The men of Alpha Epsilon Pi (AEPi) have offered to shave their heads to help raise money for the Cuck Fancer organization.
This is the organization’s first appearance on Cal Poly’s campus, and so far its collaborative efforts have already raised $3,000, according to organizing leaders.
“I feel that by bringing Cuck Fancer to a college campus, we are giving young adults the ability to make a difference,” founder of the nonprofit and Alpha Epsilon Pi alumnus Ben Teller said.
Cuck Fancer is a nonprofit organization that raises awareness about cancer in young adults while also raising money to help support cancer patients and their bills, according to Teller.
Approximately 70,000 young adults are diagnosed with cancer every year, according to the National Cancer Institute. Teller was one of these.
He was about to enter his first year of college, but that was postponed when he was diagnosed with stage three Hodgkin lymphoma. Teller was diagnosed two more times after that. Now in remission, he has dedicated himself to this foundation and spreading news of it across several universities in California.
“It’s a dream come true,” said Josh Rubin, business administration sophomore and AEPi member.
After months of messaging back and forth, Teller and Rubin finally saw their planned event happen on Dexter lawn earlier this week.
Along with Rubin, 15 other members of the fraternity are shaving their heads thanks to the donations from the online campaign launched a few weeks ago.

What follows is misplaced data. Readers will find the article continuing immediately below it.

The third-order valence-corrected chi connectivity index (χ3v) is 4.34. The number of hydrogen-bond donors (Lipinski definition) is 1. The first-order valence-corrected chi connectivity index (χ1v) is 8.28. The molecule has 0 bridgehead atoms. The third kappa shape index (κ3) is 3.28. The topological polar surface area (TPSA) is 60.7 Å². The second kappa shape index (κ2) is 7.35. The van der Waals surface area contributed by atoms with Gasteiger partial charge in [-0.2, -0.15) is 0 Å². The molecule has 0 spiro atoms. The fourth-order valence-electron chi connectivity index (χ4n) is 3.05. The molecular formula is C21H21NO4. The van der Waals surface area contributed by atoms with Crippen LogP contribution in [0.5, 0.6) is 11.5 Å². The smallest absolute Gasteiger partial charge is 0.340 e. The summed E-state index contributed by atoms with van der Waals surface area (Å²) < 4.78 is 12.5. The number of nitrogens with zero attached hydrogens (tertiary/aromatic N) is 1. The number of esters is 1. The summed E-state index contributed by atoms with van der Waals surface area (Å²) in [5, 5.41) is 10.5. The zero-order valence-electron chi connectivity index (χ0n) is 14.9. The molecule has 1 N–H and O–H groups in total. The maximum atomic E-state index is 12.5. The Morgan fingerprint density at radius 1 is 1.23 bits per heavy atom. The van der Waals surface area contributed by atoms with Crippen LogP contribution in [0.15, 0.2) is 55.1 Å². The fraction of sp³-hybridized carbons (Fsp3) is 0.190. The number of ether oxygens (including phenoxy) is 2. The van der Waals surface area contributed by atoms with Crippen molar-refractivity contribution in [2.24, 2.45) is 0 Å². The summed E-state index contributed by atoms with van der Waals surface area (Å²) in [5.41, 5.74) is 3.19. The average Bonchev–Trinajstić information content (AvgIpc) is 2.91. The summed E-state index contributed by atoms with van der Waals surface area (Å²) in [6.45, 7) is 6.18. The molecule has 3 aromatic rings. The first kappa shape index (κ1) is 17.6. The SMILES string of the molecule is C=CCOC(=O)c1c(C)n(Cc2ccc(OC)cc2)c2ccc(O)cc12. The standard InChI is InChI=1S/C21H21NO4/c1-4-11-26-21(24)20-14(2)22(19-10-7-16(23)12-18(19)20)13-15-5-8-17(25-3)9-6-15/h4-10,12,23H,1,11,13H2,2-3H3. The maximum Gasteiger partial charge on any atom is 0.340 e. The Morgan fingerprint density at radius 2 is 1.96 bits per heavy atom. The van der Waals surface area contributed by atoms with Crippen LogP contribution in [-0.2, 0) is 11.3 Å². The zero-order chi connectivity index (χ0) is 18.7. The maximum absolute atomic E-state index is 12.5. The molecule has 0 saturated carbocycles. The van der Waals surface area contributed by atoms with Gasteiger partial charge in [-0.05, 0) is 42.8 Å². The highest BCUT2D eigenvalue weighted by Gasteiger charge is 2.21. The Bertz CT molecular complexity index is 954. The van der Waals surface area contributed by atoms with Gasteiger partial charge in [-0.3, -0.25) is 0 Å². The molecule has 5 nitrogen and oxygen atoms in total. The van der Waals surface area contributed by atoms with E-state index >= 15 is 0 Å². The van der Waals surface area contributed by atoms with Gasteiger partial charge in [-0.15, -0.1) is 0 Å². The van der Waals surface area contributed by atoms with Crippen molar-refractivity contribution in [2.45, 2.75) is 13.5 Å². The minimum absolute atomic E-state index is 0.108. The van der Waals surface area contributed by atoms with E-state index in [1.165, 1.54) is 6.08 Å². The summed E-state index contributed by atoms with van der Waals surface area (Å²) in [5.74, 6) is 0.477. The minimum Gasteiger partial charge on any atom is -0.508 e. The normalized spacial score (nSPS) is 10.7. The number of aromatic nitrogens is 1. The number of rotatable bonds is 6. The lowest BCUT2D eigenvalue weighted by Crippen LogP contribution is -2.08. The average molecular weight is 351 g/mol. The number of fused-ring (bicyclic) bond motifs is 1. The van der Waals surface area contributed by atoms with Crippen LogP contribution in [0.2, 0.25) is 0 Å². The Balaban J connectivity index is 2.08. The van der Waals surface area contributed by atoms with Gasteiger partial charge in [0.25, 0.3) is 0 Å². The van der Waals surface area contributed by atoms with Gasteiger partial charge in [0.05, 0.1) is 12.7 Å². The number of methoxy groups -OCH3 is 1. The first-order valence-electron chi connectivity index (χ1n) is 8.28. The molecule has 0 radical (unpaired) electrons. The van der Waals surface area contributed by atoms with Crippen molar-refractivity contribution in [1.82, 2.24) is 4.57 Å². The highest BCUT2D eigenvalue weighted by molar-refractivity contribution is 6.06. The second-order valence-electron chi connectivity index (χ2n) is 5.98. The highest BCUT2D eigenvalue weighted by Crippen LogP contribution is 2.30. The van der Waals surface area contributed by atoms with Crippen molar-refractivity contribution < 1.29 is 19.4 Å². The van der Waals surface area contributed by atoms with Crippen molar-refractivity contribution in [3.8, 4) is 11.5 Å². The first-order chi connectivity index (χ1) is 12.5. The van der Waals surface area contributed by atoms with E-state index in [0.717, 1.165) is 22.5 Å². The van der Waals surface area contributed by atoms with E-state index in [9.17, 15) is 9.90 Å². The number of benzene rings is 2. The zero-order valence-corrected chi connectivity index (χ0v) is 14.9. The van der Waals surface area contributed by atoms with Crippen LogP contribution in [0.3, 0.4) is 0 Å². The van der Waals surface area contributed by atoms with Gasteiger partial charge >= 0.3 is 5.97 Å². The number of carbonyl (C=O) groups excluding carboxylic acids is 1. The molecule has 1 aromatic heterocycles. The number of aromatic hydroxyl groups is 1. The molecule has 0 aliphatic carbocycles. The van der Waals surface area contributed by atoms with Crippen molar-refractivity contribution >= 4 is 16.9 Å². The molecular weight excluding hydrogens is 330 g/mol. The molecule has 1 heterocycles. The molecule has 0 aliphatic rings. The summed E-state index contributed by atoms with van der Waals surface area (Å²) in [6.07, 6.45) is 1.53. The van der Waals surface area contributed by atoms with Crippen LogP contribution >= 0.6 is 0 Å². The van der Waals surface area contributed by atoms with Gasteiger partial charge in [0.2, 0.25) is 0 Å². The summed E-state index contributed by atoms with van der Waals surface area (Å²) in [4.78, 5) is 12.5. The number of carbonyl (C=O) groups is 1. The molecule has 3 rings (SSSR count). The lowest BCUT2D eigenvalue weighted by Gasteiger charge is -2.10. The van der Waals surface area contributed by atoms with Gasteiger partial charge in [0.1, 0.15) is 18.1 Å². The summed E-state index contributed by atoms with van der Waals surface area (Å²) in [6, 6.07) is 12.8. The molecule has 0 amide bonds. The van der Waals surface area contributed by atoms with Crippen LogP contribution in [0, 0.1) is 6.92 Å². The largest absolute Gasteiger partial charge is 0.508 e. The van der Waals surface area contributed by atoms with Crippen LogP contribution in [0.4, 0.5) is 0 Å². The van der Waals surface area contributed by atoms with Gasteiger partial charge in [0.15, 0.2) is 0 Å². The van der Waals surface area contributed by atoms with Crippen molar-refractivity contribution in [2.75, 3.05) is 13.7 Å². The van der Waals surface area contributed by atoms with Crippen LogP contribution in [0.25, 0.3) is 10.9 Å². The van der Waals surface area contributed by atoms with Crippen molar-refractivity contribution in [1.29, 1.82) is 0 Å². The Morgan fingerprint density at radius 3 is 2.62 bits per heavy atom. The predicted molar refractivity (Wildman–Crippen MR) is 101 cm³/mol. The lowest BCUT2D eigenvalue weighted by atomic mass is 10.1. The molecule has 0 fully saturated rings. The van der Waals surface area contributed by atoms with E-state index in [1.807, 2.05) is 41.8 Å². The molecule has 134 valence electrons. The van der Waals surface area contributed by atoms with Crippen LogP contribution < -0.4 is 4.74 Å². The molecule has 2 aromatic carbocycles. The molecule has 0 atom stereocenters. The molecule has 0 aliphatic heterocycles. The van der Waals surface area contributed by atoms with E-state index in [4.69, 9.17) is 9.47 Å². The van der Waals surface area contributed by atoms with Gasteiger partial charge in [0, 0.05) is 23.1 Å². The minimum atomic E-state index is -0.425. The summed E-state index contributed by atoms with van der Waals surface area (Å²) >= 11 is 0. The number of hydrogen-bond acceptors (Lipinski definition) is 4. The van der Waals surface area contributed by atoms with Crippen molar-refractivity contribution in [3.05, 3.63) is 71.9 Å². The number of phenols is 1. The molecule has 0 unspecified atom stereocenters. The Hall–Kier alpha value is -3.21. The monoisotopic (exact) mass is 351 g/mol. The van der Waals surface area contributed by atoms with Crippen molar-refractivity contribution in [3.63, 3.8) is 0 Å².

Money from the fundraising is used to directly support young adults after they have received their diagnosis. The funds have been used for a variety of different purposes, from giving a woman three months’ rent for her dreams of LA living to providing a man with a treadmill for him to get back into shape.
Another large component of their campaign at Cal Poly is to encourage college students getting tested, or “swabbed,” to potentially be a match for donating bone marrow. Students can find the lime green tent tomorrow by Dexter and use a cotton swab test to find out if they are matches for people in need of a bone marrow transplant.
“We can save lives by swabbing people,” Teller said.
After his third treatment, Teller received a bone marrow transplant with the hopes of keeping it away for good.
With help from fraternity connections, Teller and Cal Poly Alpha Epsilon Pi can be found Wednesday and Thursday by Dexter lawn from noon to 3 p.m.
Standing under the fluorescent lime green tent Rubin proclaimed, “Let’s have a cucking good time!”
Disclosure: A Mustang News managing editor is also a member of AEPi. He was not involved in the writing or editing of this story.